How a Banana Helped Shape Dawson’s Community & Culture
Modern learning concepts are illustratively woven throughout our quarterly seventh-grade genius hour insights course, a class where students working in small, collaborative teams apply the design-thinking process to solve real-world problems challenging our community. Students use their agency and important critical-thinking skills to identify a unique learning path and discover outcomes based upon one simple challenge: How can we all work together, in partnership, to make Dawson a better place?
Modern learning, a philosophy Dawson applies when evolving our curriculum and classroom experiences, involves looking at the world and its global challenges through a lens of curiosity, creativity, and innovation. With the ever-changing landscape of education, this means teachers must use the most current techniques and methods proven to help students become true independent learners, thinkers, and problem solvers, all while navigating seismic shifts within long-standing pedagogical practices.
“Genius hour is a perfect example of competency-based education, where community partnerships are at the heart of the learning experience,” says Head of School Roxanne Stansbury. “When students engage in the interactive process of design thinking, they quickly realize that their analysis of campus problems and their ideation about solutions requires resourceful teamwork and support from many different people.”
During the fall semester, seventh grader Ausum K. saw the broken banana sculpture on campus as a community issue that needed to be addressed. For Ausum, the damage inflicted upon this beloved piece of art directly impacted Dawson’s Climate of Care, a strategic goal essential for building reciprocal partnerships steeped in thoughtfulness and mindfulness. “A lot of people care about the banana and were affected when it broke,” Ausum explains. “The banana has been at Dawson for a very long time so it is a big (part of our) culture. The broken banana hurts our culture.”
Modern learning is largely a paradigm shift toward students taking an active role in discovering how to become experts themselves, often taking the lead and setting the pace for their individual educational journey. Initially, Dawson administrators and visual arts teachers contacted professional artists around the country for help with the restoration, yet this step proved unsuccessful; many said it couldn’t be done and others wanted to charge too much money. So Ausum did what any Dawson student would do: he identified the problem, researched how to solve it, and then went to work reconstructing the banana on his own. He researched the materials initially used to build it, consulted our campus maintenance team about how to reconstruct the broken portion, and worked with visual arts teacher Hung Le to learn more about the outdoor mosaic technique used in crafting the sculpture. “The hole in the banana was patched up by mesh,” says Ausum of his hard work. “A cement mortar made the patch stronger and, finally, the broken ties were glued back on.”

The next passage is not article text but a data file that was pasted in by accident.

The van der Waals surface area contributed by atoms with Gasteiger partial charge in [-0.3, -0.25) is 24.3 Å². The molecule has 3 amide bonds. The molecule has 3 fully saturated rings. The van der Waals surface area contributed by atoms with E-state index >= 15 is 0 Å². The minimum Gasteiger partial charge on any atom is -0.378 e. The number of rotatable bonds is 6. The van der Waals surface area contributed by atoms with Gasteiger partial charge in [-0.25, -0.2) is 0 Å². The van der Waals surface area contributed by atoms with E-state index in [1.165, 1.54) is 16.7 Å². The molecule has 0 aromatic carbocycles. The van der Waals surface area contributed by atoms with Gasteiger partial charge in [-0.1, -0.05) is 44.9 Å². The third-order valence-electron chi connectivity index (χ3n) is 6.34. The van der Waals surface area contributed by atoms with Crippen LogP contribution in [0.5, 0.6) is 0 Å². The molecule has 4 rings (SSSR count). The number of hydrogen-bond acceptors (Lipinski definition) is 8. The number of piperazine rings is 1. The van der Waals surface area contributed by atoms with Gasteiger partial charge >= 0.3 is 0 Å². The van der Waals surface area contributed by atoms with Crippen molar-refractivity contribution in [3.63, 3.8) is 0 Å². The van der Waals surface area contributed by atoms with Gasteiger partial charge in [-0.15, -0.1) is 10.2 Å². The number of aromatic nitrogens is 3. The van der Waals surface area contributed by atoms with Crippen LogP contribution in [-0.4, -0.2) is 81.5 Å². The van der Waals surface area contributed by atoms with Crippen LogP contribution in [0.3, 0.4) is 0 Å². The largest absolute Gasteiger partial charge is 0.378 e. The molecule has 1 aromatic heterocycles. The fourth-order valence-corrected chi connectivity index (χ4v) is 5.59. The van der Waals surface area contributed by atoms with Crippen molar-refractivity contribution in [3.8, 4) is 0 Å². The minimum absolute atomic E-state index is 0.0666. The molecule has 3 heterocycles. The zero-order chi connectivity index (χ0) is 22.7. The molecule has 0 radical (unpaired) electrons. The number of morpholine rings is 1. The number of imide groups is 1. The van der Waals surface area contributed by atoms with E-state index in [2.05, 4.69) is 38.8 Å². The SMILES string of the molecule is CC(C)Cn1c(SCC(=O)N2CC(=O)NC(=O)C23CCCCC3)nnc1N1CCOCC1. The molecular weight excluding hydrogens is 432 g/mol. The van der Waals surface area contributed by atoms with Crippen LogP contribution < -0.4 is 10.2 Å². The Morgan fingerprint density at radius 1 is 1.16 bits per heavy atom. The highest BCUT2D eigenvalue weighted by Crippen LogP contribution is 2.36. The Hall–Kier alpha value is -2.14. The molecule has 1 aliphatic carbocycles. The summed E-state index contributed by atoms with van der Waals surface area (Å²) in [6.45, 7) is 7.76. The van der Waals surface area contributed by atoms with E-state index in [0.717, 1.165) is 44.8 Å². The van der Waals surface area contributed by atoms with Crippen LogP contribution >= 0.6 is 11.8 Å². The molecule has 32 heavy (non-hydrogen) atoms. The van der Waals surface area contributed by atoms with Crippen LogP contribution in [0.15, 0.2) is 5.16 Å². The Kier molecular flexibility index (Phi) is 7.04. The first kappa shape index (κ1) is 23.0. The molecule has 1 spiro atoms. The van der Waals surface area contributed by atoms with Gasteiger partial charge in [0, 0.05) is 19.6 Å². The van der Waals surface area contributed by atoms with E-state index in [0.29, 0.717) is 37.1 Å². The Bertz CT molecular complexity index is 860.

“Ausum tackled a big problem all by himself,” says genius hour teacher Alex Villalta. “He is incredibly selfless. He showed exceptional determination and a great deal of consideration for others. I am proud of the young man Ausum is becoming; he is an inspiration to our entire community and has left a lasting impression upon all of his classmates.”
A curriculum inspired by modern learning allows students the opportunity to discover their voice and advocate for what is important, ethical, and empathetic. Adds Head of School Roxanne Stansbury, “The advocacy Ausum displayed is an important 21st-century skill. We teach our students to identify the people who can help them achieve their goals. We hire teachers and model for students the importance of being able to learn from others.”
Students being given the space to pave a personalized path toward who they are and a vision for how they want to be seen in the future is an essential piece of the Dawson Difference.
The Alexander Dawson School at Rainbow Mountain, an independent school located on 33-acres in the community of Summerlin, is Nevada’s first Stanford University Challenge Success partner school for students in early childhood through grade eight. Utilizing the unique Challenge Success framework, Dawson uses research-based strategies and programs that emphasize student academics, wellbeing, and a healthy school-life balance to create more engaged, motivated, and resilient learners and leaders. At Dawson, students achieve their individual potential while savoring life and meeting the challenges of the world.